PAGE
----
Oct. 15th, 2008

Unbiased Research

It's very difficult to remain unbiased in the research process. But there are some steps to prevent this. One of them is to reason. Before making any conclusion or decision, you have to reason it out. It has to be logical and make sense. You can't just assume things. One needs to research and become infused with the subculture one is examining. If you get different points of view and become familiar with the subject you can make an impartial conclusion.

This can also lead to being able to take in different perspectives. Don't just drown yourself in one aspect. Maybe once you learn something someone offers differently, you can start to open up new ideas and theories.

You should also not discriminate in terms of gender, because many times each gender's point of view is different; there will be discrepancies between what girls think and what guys think. This can extend to different ethnicity's as well. As a researcher, you will want different points of view from whoever for your data. Then you can point out what features stand out from whatever population.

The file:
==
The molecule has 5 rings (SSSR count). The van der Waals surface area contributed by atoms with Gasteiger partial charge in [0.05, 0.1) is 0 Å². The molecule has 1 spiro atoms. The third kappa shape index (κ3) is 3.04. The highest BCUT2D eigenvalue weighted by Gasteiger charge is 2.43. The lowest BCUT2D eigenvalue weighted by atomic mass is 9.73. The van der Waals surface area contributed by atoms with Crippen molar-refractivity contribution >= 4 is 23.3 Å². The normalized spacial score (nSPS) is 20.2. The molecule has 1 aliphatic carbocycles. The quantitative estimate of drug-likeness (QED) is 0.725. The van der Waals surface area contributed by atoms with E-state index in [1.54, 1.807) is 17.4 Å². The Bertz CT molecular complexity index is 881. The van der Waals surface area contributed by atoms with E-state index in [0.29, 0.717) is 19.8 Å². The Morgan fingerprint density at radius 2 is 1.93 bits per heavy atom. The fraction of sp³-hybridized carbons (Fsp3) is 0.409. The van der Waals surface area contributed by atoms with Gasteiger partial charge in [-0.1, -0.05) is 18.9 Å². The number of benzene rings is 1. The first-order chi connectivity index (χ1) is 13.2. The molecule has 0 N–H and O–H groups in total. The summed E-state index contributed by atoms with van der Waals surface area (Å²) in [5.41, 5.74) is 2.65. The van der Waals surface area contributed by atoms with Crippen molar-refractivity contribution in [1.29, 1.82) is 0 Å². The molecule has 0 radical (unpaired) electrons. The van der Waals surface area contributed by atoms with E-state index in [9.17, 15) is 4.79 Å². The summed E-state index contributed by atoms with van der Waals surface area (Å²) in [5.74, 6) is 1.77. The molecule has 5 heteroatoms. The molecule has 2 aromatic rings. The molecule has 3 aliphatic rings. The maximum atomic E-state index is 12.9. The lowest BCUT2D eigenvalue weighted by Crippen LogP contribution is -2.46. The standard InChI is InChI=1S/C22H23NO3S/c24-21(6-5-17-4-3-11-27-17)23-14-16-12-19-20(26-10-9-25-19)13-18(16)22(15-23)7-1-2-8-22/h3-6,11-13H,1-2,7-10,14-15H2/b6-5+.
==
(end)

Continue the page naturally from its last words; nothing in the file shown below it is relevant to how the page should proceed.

Oct. 13th, 2008

Research Methods

I've pretty much figured that my topic will be something along the lines of music and its influence and affects on video games. It's not a topic that's emphasized a lot, I think, but I think it would be fun to look into. Besides surveys, I learned in my class, Media Audiences, a method called auditorium listening, which is used for music programming purposes. This includes around forty random or nonrandom people placed in an auditorium. They are given audience dials with numbers 1, 2, and 3. They will hear a part of a song and turn the dial accordingly: 1 means they will change the station, 2 means they might continue to listen, and 3 means they will listen to the entirety of the song. With this information, they were able to define different types of jazz music and decide what type of music to air on the radio.

I think this would be interesting to implement. I would choose a variety of music from a variety of video games and have my research participants decide if they would listen to it or not. In this manner, I would try to see if there was a certain pattern among video games that people tend to listen to. After all, there are now orchestras and bands that play purely video game music. There are even some internet radio channels that play video game music.

Oct. 5th, 2008

Terra Nova